Religion is a force in the world - and therefore dangerous to us all - because it shapes the thoughts and deeds of billions. Our freedoms and our lives are put in danger thanks to the unquestioning faith of brainwashed multitudes, not from rarefied debates between a few academics at high table. The indoctrination of innocent children, not polite discussion between erudite grown ups, is the common foundation of the so-called world religions. So proving (at least to one's own satisfaction) that Dawkins' theological garments are a bit threadbare in places does not matter a jot in the context of the broader conflict.

It’s not surprising, given this gaping flaw at the heart of the New Sophists’ argument, that one of its champions – Terry Eagleton - is a dogmatic old Marxist. Western Marxism has a long, dishonourable tradition of glossing over the nastier aspects of power politics, except of course when such politics is practiced by non-Marxists. ‘Awful what happened to poor Allende. What? Hungary? Czechoslovakia? Cultural Revolution? Oh shut up you fascist running dog.’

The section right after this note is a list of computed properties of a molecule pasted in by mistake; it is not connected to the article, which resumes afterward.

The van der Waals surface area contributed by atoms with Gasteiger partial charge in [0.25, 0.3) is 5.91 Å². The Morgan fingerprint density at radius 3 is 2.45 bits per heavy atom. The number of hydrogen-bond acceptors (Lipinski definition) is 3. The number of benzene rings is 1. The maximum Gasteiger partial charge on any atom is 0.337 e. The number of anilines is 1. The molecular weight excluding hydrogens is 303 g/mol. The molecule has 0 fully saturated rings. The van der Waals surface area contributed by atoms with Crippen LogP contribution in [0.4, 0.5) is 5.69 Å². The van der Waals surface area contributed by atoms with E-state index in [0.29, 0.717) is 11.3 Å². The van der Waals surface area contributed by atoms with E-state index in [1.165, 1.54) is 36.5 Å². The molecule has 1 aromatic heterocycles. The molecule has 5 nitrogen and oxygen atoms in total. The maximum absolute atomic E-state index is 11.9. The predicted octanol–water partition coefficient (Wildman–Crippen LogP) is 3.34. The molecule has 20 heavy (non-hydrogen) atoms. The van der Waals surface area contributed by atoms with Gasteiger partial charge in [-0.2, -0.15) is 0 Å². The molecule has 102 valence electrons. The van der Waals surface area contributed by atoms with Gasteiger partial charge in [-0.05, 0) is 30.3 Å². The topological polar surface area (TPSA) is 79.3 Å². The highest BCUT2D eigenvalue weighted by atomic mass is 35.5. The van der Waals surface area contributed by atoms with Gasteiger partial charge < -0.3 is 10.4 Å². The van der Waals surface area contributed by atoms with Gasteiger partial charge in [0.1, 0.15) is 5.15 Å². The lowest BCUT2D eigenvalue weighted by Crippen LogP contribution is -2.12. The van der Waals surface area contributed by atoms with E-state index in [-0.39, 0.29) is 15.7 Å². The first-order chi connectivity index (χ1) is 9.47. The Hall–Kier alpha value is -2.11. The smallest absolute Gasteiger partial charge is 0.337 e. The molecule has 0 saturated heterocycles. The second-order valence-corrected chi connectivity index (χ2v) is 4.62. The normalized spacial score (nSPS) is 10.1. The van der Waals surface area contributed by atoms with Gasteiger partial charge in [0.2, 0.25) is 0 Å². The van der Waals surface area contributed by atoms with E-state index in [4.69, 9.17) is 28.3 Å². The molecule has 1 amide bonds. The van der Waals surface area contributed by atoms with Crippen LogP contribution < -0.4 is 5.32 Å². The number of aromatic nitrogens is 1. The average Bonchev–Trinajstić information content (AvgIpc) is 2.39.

Another would-be nemesis of Dawkins, Karen Armstrong, is a former nun who has flirted with Buddhism. She has – like millions of Western women – been free to pick and mix aspects of any and every culture in her personal life. This intellectual by-product of consumerism is no doubt a good thing for many. But has Armstrong ever experienced the compulsory deprivation of the most basic freedoms that millions of poor, uneducated women suffer in the most religious cultures? I doubt it. She takes freedom of choice for granted, as something that has always been there, rather than a privilege granted her by a secular, Enlightenment culture. So Armstrong and Eagleton are both happy to stay above the fray, never descending into the din and clamour of the real battle.

Indeed, if all believers were like the New Sophists it seems unlikely that there'd be any organised religion in the first place. But, you may ask, does this mean that what are supposedly the best arguments for religion are in fact arguments for secularism? Quite possibly. It's a very complicated subject, don’t you know. So difficult, in fact, that a mere pleb like myself could be forgiven for taking my view of religion from news stories and history books, and leave the recondite pleasures of the New Sophistry to others.